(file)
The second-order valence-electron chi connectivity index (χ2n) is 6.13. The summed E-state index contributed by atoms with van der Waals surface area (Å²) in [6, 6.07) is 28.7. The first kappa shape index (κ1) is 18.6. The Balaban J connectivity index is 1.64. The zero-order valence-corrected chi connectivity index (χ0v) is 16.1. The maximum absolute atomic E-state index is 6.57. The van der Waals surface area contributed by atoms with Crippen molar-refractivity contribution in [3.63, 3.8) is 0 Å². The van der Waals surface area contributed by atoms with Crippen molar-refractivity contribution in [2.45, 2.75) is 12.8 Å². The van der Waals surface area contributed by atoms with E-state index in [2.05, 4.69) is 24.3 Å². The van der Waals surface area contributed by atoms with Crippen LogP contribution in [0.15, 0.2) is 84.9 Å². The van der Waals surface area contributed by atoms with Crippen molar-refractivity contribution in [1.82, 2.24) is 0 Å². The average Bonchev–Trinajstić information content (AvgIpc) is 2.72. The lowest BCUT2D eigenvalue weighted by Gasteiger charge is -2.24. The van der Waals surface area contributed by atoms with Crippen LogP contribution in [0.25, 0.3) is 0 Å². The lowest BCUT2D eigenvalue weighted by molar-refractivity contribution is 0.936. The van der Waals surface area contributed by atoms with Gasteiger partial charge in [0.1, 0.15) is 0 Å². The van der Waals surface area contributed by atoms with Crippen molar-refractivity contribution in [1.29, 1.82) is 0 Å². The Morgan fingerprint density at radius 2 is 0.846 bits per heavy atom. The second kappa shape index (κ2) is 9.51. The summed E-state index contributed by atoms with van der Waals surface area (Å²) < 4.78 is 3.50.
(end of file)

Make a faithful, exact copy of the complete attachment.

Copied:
The second-order valence-electron chi connectivity index (χ2n) is 6.13. The summed E-state index contributed by atoms with van der Waals surface area (Å²) in [6, 6.07) is 28.7. The first kappa shape index (κ1) is 18.6. The Balaban J connectivity index is 1.64. The zero-order valence-corrected chi connectivity index (χ0v) is 16.1. The maximum absolute atomic E-state index is 6.57. The van der Waals surface area contributed by atoms with Crippen molar-refractivity contribution in [3.63, 3.8) is 0 Å². The van der Waals surface area contributed by atoms with Crippen molar-refractivity contribution in [2.45, 2.75) is 12.8 Å². The van der Waals surface area contributed by atoms with E-state index in [2.05, 4.69) is 24.3 Å². The van der Waals surface area contributed by atoms with Crippen LogP contribution in [0.15, 0.2) is 84.9 Å². The van der Waals surface area contributed by atoms with Crippen molar-refractivity contribution in [1.82, 2.24) is 0 Å². The average Bonchev–Trinajstić information content (AvgIpc) is 2.72. The lowest BCUT2D eigenvalue weighted by Gasteiger charge is -2.24. The van der Waals surface area contributed by atoms with Crippen LogP contribution in [0.25, 0.3) is 0 Å². The lowest BCUT2D eigenvalue weighted by molar-refractivity contribution is 0.936. The van der Waals surface area contributed by atoms with Gasteiger partial charge in [0.1, 0.15) is 0 Å². The van der Waals surface area contributed by atoms with Crippen molar-refractivity contribution in [1.29, 1.82) is 0 Å². The Morgan fingerprint density at radius 2 is 0.846 bits per heavy atom. The second kappa shape index (κ2) is 9.51. The summed E-state index contributed by atoms with van der Waals surface area (Å²) < 4.78 is 3.50.